For the past couple of months, I’ve had the opportunity to test-drive AT&T’s new fixed wireless internet service. For people who live in rural areas like myself, the search for fast and reliable internet is a never-ending quest.
But I’m beginning to think that my quest may have finally come to an end.
AT&T Fixed Wireless Internet has consistently provided 30mb per second or better download and 17mb or better upload speeds for my home. Uptime reliability has been consistent and we average about 42ms ping times. Certainly not in line with fiber but for rural areas, this fixed wireless internet solution is a great option assuming you are near an AT&T tower.
What is AT&T Fixed Wireless Internet?
This service is not the same as a hotspot or portable internet device. AT&T Fixed WIreless Internet includes a home router and an outdoor antenna. This system provides relatively fast internet service for homes in rural areas where more conventional internet services are not available.
I have tested and been disappointed with a number of internet-over-cellular services. I honestly expected this experience to be no different. However, I have been pleasantly surprised with the results we are getting.
Having a dependable internet service to power my smart home as well as the ability to quickly access, download and upload files have been a true game-changer for my family. My son is an avid PC enthusiast and though he doesn’t play a lot of games he is big into computer programming and uses some online software that requires fast internet for real-time work. This was a huge frustration for him in the past but he’s had no complaints since we upgraded to Fixed Wireless Internet.
I was surprised to learn that a professional installer would be sent when I signed up. After all, I live close to an AT&T tower and I’m handy enough to install a new router myself, or so I thought.
As it turned out, the service requires an external antenna mounted onto the roof. The antenna is positioned to obtain the highest possible signal strength, much like a satellite television antenna.
An ethernet cable is then ran through the attic to the location where you want to have your router. The installer fished the wire down a wall and, after drilling an unsightly hole in my wall that made me cringe, covered it with a special wallplate that reduced most of my anxiety.
He then connected the router, ran some diagnostics, and I sent him on his way. The whole process probably took two hours but only because of the complicated location that I insisted on for the router.
I think this could still be a DIY setup with just a little guidance but AT&T will not even consider that based on my conversations with them and it’s no extra charge for the installer to come out so why not enjoy letting someone else crawl around in the attic for a change. 🙂
None of this really matters if the internet speed sucks. So let’s talk about the one key issue that a person really wants to know when considering this type of internet service.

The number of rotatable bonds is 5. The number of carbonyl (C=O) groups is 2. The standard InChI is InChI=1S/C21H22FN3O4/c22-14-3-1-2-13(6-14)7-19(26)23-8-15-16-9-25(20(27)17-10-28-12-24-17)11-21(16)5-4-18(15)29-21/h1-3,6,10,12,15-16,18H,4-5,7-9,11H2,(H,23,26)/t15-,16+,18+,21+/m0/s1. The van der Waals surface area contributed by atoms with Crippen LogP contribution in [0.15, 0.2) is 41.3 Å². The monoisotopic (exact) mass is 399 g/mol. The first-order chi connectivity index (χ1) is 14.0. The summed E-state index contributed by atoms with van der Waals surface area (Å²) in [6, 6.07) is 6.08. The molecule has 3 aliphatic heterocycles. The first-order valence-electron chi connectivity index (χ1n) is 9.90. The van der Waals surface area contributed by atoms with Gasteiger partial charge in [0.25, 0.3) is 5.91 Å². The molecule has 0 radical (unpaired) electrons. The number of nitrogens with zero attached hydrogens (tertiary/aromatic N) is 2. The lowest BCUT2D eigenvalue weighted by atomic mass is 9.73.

Using Speedtest.net which is a commonly used website to test internet speed, we can see that my download speed averaged 39.65mb per second. The upload is 21.62mb per second. These are very respectable speeds for rural internet service.
What’s really worth noting here, however, is the consistency of the data throughput. You can see the blue and purple lines under the speed readouts. At first you see it rise as it begins the test, then it levels off. This is very significant!
We have tested a lot of wireless home internet solutions and one of the problems that all of them have had has been an inconsistent download or upload speed, meaning as the test ran, that line would curve up and down as the speed increased and decreased.
The AT&T Fixed Wireless Internet consistently shows steady download and upload speeds. What this means is that the internet isn’t fast one second and slow the next. That’s really important!
Mobile speeds are consistent with computer speeds. Here’s a speed test from my iPhone using Google’s default speed test.
As you can see, upload and download speeds are pretty much the same on mobile devices. This results in a pleasant mobile phone internet experience.
There is a little variance in speed tests from one minute to the next of course but these are good examples of average speeds we are experiencing with the service.
Using Multiple Devices At Once On AT&T’s Wireless Fixed Internet Service
Our previous internet was a sad 3mb per second DSL service. Although the company advertised it as 3mb per second, we never saw that download speed. In fact, we averaged about 1.3mb based on the speed tests we ran. It was okay for searching Google but anything broadband-heavy such as streaming Netflix would tax the system to a point of collapse.
These days, my wife and I watch Netflix while my son is upstairs learning about Java programming and watching YouTube. We rarely hit a bottleneck with the system except when he has a friend over and they are both playing an online game on the two computers upstairs. On those occasions, we can’t always watch Netflix too.
There is a bit of rationing when it comes to sharing a wireless internet solution but it is not nearly to the extreme that we had with our old DSL service. And based on the reviews from a couple of friends, satellite internet services can’t hold a candle to this.
Data Caps And Penalties With AT&T Fixed Wireless Internet